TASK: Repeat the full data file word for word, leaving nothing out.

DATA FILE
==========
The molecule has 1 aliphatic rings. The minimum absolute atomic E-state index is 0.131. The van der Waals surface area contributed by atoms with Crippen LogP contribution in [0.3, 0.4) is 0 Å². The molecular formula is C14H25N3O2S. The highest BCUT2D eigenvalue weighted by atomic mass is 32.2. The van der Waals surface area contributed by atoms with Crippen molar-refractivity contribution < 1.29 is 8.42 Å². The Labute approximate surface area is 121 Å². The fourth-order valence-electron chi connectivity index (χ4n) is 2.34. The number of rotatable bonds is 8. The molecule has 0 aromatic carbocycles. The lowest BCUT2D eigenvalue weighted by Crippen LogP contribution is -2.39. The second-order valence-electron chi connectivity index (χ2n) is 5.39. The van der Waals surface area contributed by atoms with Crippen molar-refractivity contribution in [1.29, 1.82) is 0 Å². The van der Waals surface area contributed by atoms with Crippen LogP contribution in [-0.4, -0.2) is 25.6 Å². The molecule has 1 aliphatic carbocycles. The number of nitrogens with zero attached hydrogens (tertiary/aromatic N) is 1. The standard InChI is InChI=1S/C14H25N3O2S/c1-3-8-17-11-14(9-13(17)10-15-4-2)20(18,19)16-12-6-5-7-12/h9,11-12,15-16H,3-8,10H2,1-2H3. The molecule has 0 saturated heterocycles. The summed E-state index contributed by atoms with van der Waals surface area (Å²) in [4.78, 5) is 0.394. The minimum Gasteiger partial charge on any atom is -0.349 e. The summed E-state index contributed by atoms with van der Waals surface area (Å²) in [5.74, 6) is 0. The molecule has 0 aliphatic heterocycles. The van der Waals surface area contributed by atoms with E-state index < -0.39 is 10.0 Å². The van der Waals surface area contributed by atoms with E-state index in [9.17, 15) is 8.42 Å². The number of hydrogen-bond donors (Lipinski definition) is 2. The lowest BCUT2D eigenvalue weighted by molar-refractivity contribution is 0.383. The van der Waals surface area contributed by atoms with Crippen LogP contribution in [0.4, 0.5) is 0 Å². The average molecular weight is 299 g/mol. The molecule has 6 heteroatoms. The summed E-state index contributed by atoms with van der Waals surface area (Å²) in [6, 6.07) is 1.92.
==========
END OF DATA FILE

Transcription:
The molecule has 1 aliphatic rings. The minimum absolute atomic E-state index is 0.131. The van der Waals surface area contributed by atoms with Crippen LogP contribution in [0.3, 0.4) is 0 Å². The molecular formula is C14H25N3O2S. The highest BCUT2D eigenvalue weighted by atomic mass is 32.2. The van der Waals surface area contributed by atoms with Crippen molar-refractivity contribution < 1.29 is 8.42 Å². The Labute approximate surface area is 121 Å². The fourth-order valence-electron chi connectivity index (χ4n) is 2.34. The number of rotatable bonds is 8. The molecule has 0 aromatic carbocycles. The lowest BCUT2D eigenvalue weighted by Crippen LogP contribution is -2.39. The second-order valence-electron chi connectivity index (χ2n) is 5.39. The van der Waals surface area contributed by atoms with Crippen molar-refractivity contribution in [1.29, 1.82) is 0 Å². The van der Waals surface area contributed by atoms with Crippen LogP contribution in [-0.4, -0.2) is 25.6 Å². The molecule has 1 aliphatic carbocycles. The number of nitrogens with zero attached hydrogens (tertiary/aromatic N) is 1. The standard InChI is InChI=1S/C14H25N3O2S/c1-3-8-17-11-14(9-13(17)10-15-4-2)20(18,19)16-12-6-5-7-12/h9,11-12,15-16H,3-8,10H2,1-2H3. The molecule has 0 saturated heterocycles. The summed E-state index contributed by atoms with van der Waals surface area (Å²) in [4.78, 5) is 0.394. The minimum Gasteiger partial charge on any atom is -0.349 e. The summed E-state index contributed by atoms with van der Waals surface area (Å²) in [5.74, 6) is 0. The molecule has 0 aliphatic heterocycles. The van der Waals surface area contributed by atoms with E-state index < -0.39 is 10.0 Å². The van der Waals surface area contributed by atoms with E-state index in [9.17, 15) is 8.42 Å². The number of hydrogen-bond donors (Lipinski definition) is 2. The lowest BCUT2D eigenvalue weighted by molar-refractivity contribution is 0.383. The van der Waals surface area contributed by atoms with Crippen LogP contribution in [0.4, 0.5) is 0 Å². The average molecular weight is 299 g/mol. The molecule has 6 heteroatoms. The summed E-state index contributed by atoms with van der Waals surface area (Å²) in [6, 6.07) is 1.92.